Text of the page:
Spurensuche (Searching for Traces)

Galicia and Bukovina are old cultural landscapes in East Central Europe. After several changes in borderlines, the disappearance and formation of states, Eastern Galicia and Northern Bukovina are now part of Ukraine.
Towns and villages were and are multi-ethnic communities. Ukrainians, Poles, Romanians, Jews, Armenians, German, Hungarians, Czechs, Roma, and other nations have lived and continue to live there – albeit in a different proportional composition as before 2nd World War. Jews have shaped the region as nowhere else in Europe.
During the German occupation, the Jewish population was almost completely wiped out. Western Ukraine is still a landscape after a genocide. Overgrown Jewish cemeteries, ruins of synagogues, study houses, schools, cultural institutions, and mass graves bear witness to Jewish life and its destruction. What survived the destruction of the Germans and their allies, has been misused by the Soviets or was finally erased.
This book and its images documents, what is still visible from the Jewish past of the region today.

Christian Herrmann
Spurensuche (Searching for Traces)
reserv-art Verlag
Prefaces in German by Jürgen Wilhelm, President of the Regional Assembly of the Rhineland, and Lothar Altringer, head of the Photographic Collection of the Regional Museum of the Rhineland, as well as a postscript by the author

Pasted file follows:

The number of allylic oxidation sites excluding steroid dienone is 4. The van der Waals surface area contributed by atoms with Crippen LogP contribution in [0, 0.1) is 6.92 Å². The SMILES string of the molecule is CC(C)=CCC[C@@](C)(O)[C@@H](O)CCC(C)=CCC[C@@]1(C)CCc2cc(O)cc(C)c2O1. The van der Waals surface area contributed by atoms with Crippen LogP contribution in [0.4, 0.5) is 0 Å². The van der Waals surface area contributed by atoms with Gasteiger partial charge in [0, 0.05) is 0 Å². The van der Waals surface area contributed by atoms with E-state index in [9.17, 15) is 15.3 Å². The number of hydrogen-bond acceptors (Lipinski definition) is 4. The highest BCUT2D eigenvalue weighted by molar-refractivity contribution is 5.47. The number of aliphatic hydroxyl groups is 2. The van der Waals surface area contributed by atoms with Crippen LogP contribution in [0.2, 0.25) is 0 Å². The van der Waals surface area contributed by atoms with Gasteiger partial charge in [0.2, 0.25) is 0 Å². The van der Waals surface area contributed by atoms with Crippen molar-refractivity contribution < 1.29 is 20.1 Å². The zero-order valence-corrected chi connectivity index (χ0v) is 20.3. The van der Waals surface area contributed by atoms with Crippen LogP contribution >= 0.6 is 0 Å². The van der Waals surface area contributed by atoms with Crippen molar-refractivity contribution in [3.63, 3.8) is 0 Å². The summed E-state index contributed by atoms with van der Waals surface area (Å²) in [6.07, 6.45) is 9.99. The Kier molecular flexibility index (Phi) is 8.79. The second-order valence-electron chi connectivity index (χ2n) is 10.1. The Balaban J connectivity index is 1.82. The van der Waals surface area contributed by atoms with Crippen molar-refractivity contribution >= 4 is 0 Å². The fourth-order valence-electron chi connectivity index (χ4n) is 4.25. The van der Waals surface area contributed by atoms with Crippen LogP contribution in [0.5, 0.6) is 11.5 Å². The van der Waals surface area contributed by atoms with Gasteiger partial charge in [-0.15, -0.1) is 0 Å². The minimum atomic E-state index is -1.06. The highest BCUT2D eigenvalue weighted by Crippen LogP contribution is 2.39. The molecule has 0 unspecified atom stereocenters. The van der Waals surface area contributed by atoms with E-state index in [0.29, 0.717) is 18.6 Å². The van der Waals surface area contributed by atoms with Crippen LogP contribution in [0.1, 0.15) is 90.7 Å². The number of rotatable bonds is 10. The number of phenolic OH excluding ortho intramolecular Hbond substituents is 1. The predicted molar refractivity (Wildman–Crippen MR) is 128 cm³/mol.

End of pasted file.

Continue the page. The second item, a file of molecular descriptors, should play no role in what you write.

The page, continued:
64 pages with 52 full-page photos in black and white
28 x 22 cm
19,95 €

By ISBN 978-3-00-048258-8 you can order via your book store or directly from the publisher by sending an e-mail to You will receive an answer by the publisher with payment instructions and fees for shipping. The publisher accepts payments via bank transfer and PayPal.

This publication was funded by the Regional Council of the Rhineland.

6 thoughts on “Book

    • It would be impossible to measure what this author/photographer gives to the Jews of former Bukowina.

      His keen eye, his dogged intelligence and his starkly beautiful images have put him right at the heart of a deeply appreciative community.

      The graves may be crumbling and the cemeteries neglected, but there are individuals, in Eastern Europe and yes, in Germany, who have are devoted to the preservation of our decimated cultural history – even when it is not their own. As instruments of reconcilation and peace, their art, their photographs, films and their voluntary work are equal to the greatest achievements of the greatest diplomats of our time.

      Christian is one of them.

    • I have followed this gentleman for years. When you understand the decent motivation and dogged commitment of Herr Christian Herrmann to raise peoples’ awareness of this tragedy and motivate change, you realize that the above is superficial and without merit.

      With gratitude,
      Frederick W. Kron, M.D.

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